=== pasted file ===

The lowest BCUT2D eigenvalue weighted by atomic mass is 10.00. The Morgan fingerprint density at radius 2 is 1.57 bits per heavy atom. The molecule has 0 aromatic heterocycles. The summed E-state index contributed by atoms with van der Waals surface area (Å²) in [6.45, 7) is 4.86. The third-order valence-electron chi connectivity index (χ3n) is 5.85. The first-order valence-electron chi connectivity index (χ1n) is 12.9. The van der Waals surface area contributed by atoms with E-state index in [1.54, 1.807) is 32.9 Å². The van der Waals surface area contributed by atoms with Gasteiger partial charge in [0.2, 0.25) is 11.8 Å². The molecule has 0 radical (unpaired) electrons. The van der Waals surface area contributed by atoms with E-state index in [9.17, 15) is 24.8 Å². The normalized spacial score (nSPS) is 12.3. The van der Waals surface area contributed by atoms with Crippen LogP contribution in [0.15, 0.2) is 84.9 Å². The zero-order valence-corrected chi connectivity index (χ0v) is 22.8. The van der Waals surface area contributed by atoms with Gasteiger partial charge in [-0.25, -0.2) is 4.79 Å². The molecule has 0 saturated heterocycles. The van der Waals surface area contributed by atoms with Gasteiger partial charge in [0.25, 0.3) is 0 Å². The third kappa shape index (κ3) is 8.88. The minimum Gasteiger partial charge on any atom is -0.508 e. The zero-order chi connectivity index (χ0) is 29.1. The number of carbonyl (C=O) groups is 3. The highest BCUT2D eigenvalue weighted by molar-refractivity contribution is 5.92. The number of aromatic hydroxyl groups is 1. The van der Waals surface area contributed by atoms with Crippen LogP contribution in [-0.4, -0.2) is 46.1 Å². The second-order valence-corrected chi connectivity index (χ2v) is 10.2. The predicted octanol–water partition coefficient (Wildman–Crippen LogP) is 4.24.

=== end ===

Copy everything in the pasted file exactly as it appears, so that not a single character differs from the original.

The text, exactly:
The lowest BCUT2D eigenvalue weighted by atomic mass is 10.00. The Morgan fingerprint density at radius 2 is 1.57 bits per heavy atom. The molecule has 0 aromatic heterocycles. The summed E-state index contributed by atoms with van der Waals surface area (Å²) in [6.45, 7) is 4.86. The third-order valence-electron chi connectivity index (χ3n) is 5.85. The first-order valence-electron chi connectivity index (χ1n) is 12.9. The van der Waals surface area contributed by atoms with E-state index in [1.54, 1.807) is 32.9 Å². The van der Waals surface area contributed by atoms with Gasteiger partial charge in [0.2, 0.25) is 11.8 Å². The molecule has 0 radical (unpaired) electrons. The van der Waals surface area contributed by atoms with E-state index in [9.17, 15) is 24.8 Å². The normalized spacial score (nSPS) is 12.3. The van der Waals surface area contributed by atoms with Crippen LogP contribution in [0.15, 0.2) is 84.9 Å². The zero-order valence-corrected chi connectivity index (χ0v) is 22.8. The van der Waals surface area contributed by atoms with Gasteiger partial charge in [-0.25, -0.2) is 4.79 Å². The molecule has 0 saturated heterocycles. The van der Waals surface area contributed by atoms with Gasteiger partial charge in [0.25, 0.3) is 0 Å². The third kappa shape index (κ3) is 8.88. The minimum Gasteiger partial charge on any atom is -0.508 e. The zero-order chi connectivity index (χ0) is 29.1. The number of carbonyl (C=O) groups is 3. The highest BCUT2D eigenvalue weighted by molar-refractivity contribution is 5.92. The number of aromatic hydroxyl groups is 1. The van der Waals surface area contributed by atoms with Crippen LogP contribution in [-0.4, -0.2) is 46.1 Å². The second-order valence-corrected chi connectivity index (χ2v) is 10.2. The predicted octanol–water partition coefficient (Wildman–Crippen LogP) is 4.24.